The Psychodynamics of Australian Settler–Nationalism: Assimilating or Reconciling With the Aborigines?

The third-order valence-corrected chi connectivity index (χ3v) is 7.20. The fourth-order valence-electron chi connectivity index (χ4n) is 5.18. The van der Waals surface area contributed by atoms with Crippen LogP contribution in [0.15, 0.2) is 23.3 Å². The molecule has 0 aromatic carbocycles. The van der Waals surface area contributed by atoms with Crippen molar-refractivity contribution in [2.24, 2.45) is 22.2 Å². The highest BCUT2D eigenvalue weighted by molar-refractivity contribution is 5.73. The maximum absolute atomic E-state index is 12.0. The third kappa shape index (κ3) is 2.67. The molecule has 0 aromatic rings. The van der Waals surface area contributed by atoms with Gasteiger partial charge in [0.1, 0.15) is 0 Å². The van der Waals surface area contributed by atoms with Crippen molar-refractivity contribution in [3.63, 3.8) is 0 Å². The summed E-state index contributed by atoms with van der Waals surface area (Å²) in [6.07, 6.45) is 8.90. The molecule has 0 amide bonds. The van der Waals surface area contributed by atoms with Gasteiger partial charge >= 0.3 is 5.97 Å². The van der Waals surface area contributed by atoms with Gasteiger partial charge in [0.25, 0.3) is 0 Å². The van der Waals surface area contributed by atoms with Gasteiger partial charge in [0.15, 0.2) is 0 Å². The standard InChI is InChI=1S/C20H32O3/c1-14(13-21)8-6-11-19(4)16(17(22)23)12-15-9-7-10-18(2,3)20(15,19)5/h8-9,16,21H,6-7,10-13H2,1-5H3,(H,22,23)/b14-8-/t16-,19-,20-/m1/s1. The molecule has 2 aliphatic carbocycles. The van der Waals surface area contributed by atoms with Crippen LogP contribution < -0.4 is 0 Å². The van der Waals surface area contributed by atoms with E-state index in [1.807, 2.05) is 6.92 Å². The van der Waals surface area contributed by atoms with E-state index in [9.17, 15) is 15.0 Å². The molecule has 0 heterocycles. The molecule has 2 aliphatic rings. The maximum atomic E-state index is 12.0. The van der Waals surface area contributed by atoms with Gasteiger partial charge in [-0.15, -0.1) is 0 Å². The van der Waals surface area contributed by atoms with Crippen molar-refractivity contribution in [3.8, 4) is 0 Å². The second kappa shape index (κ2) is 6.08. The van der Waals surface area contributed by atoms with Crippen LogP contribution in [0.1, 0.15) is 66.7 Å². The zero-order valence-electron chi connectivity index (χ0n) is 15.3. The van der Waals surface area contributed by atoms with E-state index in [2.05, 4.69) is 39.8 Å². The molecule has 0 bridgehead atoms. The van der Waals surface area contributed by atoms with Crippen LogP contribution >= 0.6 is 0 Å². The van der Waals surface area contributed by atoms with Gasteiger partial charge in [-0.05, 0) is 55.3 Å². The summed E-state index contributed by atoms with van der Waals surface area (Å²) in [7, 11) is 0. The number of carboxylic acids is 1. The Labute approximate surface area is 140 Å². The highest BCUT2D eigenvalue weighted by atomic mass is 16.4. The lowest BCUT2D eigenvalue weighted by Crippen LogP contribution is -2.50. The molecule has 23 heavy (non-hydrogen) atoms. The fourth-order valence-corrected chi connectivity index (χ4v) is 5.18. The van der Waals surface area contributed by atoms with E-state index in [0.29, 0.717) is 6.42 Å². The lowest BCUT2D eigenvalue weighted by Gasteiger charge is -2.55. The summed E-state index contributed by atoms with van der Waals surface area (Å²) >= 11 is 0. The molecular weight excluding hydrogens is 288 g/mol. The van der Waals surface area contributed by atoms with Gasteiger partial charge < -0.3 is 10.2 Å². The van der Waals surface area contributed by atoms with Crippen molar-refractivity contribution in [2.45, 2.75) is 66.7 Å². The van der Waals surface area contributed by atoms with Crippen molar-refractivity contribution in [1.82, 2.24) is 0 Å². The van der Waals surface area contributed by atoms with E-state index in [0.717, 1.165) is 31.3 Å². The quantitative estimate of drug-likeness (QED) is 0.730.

Settler–nationalism is a form of nationalism that must face specific cultural dilemmas as a result of the dispossession of indigenous peoples. Since the Second World War, Australia has attempted to come to terms with its past of dispossession and to find ways to incorporate Aborigines within national imaginings, and within the nation itself. This paper argues that there are two modes of settler–nationalism—termed assimilationist and indigenizing—that compete to organize the national reality, including relations between the settler and indigenous populations. Kleinian object relations theory is drawn upon to delineate the emotional structures of the two modes of nationalism. Implications for indigenous rights, in particular for Aboriginal land rights, are examined.
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